All distributors seem to have been through this type of refocusing at some stage or another and we've been through it ourselves. As long as we remain part of Ilion's plans, then we are happy.'
Rob Johnson, appointed UK managing director of Ilion in January, is in no doubt about Ilion's ability to overcome the problems that have beleaguered it. 'We're back,' he says. 'We're winning mar ket share - it's not 100 per cent yet, but good things are happening.' The good things that Johnson is referring to? 'Our stock profile has improved, the sales teams have hit their targets and there has been a boost in morale We are marketing in a different way - it is all product related. We are getting great support from France and, in addition, the UK management team we have in place is very driven.'
Gary Dyson, Ilion founder, is also included in the management line-up.
Dyson set up the training and services faculty and has come out of retirement to head the division when Jones departs. Duncan Hume, former TopLog director, joins as general manager of the Unix division, which already has a team of six in place.
Ilion is evidently betting on a host of familiar faces to regain some confidence. But Johnson says: 'These guys want to be part of the new management team. Our outlook is very positive. If it wasn't I don't think they would be rejoining us. Mike and I came from Ingram Micro and we both felt at home here when we first joined. Now, we are moving back to the model that a value-add distributor should have.'
In order to achieve this, the UK will be adopting various elements of the business model that has brought its French counterpart so much success. According to Johnson, there will be separate units focused on individual product groups, smaller accounts will have regional sales teams and are focusing more on project-based work. Order processing will be split off to an administration team to cut out errors and encourage time-saving and staff expertise is being increased with monthly weekend training sessions that cover product skills and communication. The company will be more selective about new vendor partnerships, there will be an increase in the number of staff engineers and, for the first time, there is a marketing schedule.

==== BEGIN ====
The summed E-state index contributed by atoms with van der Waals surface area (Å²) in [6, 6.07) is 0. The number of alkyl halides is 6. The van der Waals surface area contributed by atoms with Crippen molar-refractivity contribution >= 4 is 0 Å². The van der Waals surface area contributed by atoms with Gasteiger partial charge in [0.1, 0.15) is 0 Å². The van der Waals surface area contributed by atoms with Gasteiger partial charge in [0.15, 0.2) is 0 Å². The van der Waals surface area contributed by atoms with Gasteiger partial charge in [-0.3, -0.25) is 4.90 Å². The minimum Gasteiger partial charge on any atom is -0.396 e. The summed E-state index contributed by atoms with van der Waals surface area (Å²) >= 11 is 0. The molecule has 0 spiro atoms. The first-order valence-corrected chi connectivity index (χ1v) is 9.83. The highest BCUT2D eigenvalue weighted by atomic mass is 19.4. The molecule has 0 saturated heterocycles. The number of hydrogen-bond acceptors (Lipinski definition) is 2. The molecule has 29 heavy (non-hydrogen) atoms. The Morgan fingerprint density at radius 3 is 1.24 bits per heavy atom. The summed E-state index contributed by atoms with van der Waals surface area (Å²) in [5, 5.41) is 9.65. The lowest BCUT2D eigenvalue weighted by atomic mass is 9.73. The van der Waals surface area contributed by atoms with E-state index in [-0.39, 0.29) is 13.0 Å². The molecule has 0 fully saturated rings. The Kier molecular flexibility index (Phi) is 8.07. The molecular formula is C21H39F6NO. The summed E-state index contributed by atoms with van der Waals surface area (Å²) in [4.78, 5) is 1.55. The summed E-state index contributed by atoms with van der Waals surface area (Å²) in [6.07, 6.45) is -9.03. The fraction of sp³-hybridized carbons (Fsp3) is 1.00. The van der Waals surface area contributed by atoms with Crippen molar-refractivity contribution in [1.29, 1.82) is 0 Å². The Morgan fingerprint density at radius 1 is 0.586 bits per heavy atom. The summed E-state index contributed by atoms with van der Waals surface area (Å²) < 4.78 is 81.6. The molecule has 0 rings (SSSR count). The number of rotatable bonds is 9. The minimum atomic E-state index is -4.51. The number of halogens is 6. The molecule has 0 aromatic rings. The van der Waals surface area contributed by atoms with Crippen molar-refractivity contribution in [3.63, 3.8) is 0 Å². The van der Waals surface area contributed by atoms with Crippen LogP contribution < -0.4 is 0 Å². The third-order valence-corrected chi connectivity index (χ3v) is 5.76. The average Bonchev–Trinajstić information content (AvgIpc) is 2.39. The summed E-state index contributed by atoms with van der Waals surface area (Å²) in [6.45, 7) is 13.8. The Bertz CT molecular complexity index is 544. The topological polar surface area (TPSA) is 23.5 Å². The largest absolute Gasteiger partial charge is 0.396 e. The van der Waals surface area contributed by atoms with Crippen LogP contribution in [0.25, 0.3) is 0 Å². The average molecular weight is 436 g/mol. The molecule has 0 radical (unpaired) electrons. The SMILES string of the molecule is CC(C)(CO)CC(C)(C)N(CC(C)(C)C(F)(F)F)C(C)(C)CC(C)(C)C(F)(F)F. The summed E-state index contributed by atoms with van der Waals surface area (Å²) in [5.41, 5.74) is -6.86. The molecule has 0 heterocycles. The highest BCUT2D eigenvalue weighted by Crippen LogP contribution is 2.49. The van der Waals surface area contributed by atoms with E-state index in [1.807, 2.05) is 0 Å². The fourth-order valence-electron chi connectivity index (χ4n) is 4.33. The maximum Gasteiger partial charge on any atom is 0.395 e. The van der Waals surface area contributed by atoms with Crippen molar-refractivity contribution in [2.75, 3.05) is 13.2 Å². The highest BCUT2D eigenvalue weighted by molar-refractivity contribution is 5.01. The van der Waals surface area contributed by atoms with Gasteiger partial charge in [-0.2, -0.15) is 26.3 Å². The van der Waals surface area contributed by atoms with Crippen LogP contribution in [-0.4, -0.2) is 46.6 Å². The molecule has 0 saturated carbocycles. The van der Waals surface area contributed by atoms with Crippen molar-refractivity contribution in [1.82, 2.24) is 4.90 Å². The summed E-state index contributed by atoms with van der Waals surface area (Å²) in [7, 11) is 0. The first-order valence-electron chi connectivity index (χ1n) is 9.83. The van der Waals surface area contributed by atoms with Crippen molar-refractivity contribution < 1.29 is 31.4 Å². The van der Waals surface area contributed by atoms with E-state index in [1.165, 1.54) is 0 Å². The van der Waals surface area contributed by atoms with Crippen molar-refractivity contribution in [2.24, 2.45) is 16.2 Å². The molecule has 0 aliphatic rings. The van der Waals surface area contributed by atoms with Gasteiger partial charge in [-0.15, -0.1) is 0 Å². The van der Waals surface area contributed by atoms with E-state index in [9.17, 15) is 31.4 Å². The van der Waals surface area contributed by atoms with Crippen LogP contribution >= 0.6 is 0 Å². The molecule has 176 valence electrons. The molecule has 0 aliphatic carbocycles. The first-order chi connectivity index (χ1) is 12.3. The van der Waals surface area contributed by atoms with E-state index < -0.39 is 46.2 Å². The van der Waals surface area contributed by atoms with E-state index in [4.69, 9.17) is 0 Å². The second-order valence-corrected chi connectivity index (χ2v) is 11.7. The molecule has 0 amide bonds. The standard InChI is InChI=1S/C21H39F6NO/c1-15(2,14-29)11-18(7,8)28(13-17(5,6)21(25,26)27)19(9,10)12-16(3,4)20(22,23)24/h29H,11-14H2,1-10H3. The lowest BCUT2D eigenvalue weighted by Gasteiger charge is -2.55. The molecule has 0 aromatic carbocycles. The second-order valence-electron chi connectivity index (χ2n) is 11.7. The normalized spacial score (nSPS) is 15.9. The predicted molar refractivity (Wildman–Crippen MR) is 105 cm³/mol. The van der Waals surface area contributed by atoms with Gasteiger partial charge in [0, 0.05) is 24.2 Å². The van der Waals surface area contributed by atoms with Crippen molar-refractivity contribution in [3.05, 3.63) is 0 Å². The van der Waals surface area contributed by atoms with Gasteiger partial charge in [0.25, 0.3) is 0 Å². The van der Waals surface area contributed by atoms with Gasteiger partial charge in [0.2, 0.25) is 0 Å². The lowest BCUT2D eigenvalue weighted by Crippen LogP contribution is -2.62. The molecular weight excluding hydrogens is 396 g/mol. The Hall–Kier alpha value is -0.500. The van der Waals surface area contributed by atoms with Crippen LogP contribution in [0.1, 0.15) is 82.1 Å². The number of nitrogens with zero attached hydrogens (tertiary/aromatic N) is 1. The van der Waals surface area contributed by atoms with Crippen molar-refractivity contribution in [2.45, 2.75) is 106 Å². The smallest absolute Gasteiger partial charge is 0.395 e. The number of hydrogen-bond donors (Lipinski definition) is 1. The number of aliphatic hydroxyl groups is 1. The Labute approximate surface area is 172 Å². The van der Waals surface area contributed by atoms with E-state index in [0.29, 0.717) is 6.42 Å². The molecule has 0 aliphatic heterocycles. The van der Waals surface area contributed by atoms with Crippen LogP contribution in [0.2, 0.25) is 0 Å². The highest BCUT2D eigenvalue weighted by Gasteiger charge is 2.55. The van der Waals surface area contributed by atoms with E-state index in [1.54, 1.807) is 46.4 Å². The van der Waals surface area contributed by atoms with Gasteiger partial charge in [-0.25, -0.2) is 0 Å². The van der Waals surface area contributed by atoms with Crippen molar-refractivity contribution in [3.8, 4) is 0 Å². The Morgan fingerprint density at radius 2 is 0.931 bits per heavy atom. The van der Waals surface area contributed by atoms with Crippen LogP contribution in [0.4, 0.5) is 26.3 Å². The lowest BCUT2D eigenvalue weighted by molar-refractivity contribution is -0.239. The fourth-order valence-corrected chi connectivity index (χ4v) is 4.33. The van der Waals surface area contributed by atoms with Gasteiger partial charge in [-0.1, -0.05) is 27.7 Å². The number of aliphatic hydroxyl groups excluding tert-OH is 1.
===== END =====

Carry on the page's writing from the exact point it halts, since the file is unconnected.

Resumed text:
Pattinson adds: 'If we look at products other than the ones we already sell, it will have to be products that add value to our portfolio - those are higher-margin products that help resellers sell to users.
We want to pick kit that has some penetration in the market and bring them to a fresh level of saturation. We have shifted towards the value-add side. We still sell some low-end kit, but a lot of that has now been replaced with higher-end business.'
Watkins adds: 'So far, we have adopted elements of the French business model but we're not doing it blindly. We are assessing what will work for us in the UK each step of the way. We do want to keep on top of the client server and Unix business. TopLog did that well but was absorbed into the UK and we lost a lot of good people. We are looking to re-establish what it did.'
The changes made so far, it seems, are not only encouraging for Ilion, its financial results and its relationship with vendors and customers, but are also making an impact on the morale within the company. Philip Green, Ilion's business unit manager at Nortel, says: 'It has had a huge restructure and you can't go through such a sticky period without having concerns. But under the new direction, morale is picking up and it is having an effect because business is improving too.'
Johnson adds: 'There are still things for us to do, but we are making great strides.' Not surprisingly, he rubbishes the notion of a takeover or any form of partnership: 'The company is doing well. We recognise that there is a lot of consolidation in the industry, but there are no plans to make that part of Ilion's strategy. If anything, we would be interested in buying rather than being taken over. I'm on the board and I can definitely say there are no active negotiations being carried out.'
Of course, this was all said before the sale by Channon of his shares to Kuiken. As van Gorken has recently admitted, Ilion is treating this very seriously and is considering it as the start of a hostile takeover.
It seems ironic that two years ago anyone would have put money on Ilion doing the chasing and purchasing of rival companies, and now it looks as though Ilion is the one being hunted, rather than being the hunter.
Whether it will be Landis or another distributor, the future ownership of Ilion is definitely up for grabs.